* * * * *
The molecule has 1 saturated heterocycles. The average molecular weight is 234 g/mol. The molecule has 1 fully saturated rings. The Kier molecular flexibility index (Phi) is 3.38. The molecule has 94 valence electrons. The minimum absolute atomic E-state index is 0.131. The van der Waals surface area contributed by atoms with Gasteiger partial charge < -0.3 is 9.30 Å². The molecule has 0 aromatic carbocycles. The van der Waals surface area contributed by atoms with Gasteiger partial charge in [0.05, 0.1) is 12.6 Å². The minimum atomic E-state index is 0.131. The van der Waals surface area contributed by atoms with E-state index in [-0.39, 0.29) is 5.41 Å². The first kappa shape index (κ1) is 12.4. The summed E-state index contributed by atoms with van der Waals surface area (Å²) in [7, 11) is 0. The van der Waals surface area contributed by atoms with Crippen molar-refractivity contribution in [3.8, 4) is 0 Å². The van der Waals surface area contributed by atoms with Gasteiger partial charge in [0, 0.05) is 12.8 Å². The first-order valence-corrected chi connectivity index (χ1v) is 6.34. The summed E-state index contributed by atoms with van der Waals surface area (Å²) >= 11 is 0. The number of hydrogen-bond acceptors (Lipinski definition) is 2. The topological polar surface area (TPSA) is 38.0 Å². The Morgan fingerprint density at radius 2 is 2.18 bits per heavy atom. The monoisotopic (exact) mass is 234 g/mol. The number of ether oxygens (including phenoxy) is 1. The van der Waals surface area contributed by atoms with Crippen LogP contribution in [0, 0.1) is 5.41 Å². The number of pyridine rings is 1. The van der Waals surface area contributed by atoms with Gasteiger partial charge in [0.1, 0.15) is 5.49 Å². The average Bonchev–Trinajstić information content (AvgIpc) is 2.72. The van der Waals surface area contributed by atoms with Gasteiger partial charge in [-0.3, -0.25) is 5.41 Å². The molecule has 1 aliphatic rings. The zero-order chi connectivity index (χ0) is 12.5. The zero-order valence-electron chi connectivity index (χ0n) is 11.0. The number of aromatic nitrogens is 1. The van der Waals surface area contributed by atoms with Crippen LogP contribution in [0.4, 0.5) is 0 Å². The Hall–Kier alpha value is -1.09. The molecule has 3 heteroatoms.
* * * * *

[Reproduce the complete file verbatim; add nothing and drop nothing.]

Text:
The molecule has 1 saturated heterocycles. The average molecular weight is 234 g/mol. The molecule has 1 fully saturated rings. The Kier molecular flexibility index (Phi) is 3.38. The molecule has 94 valence electrons. The minimum absolute atomic E-state index is 0.131. The van der Waals surface area contributed by atoms with Gasteiger partial charge < -0.3 is 9.30 Å². The molecule has 0 aromatic carbocycles. The van der Waals surface area contributed by atoms with Gasteiger partial charge in [0.05, 0.1) is 12.6 Å². The minimum atomic E-state index is 0.131. The van der Waals surface area contributed by atoms with E-state index in [-0.39, 0.29) is 5.41 Å². The first kappa shape index (κ1) is 12.4. The summed E-state index contributed by atoms with van der Waals surface area (Å²) in [7, 11) is 0. The van der Waals surface area contributed by atoms with Crippen molar-refractivity contribution in [3.8, 4) is 0 Å². The van der Waals surface area contributed by atoms with Gasteiger partial charge in [0, 0.05) is 12.8 Å². The first-order valence-corrected chi connectivity index (χ1v) is 6.34. The summed E-state index contributed by atoms with van der Waals surface area (Å²) >= 11 is 0. The number of hydrogen-bond acceptors (Lipinski definition) is 2. The topological polar surface area (TPSA) is 38.0 Å². The Morgan fingerprint density at radius 2 is 2.18 bits per heavy atom. The monoisotopic (exact) mass is 234 g/mol. The number of ether oxygens (including phenoxy) is 1. The van der Waals surface area contributed by atoms with Crippen LogP contribution in [0, 0.1) is 5.41 Å². The number of pyridine rings is 1. The van der Waals surface area contributed by atoms with Gasteiger partial charge in [0.1, 0.15) is 5.49 Å². The average Bonchev–Trinajstić information content (AvgIpc) is 2.72. The van der Waals surface area contributed by atoms with Gasteiger partial charge in [-0.3, -0.25) is 5.41 Å². The molecule has 1 aliphatic rings. The zero-order chi connectivity index (χ0) is 12.5. The zero-order valence-electron chi connectivity index (χ0n) is 11.0. The number of aromatic nitrogens is 1. The van der Waals surface area contributed by atoms with Crippen LogP contribution in [0.4, 0.5) is 0 Å². The Hall–Kier alpha value is -1.09. The molecule has 3 heteroatoms.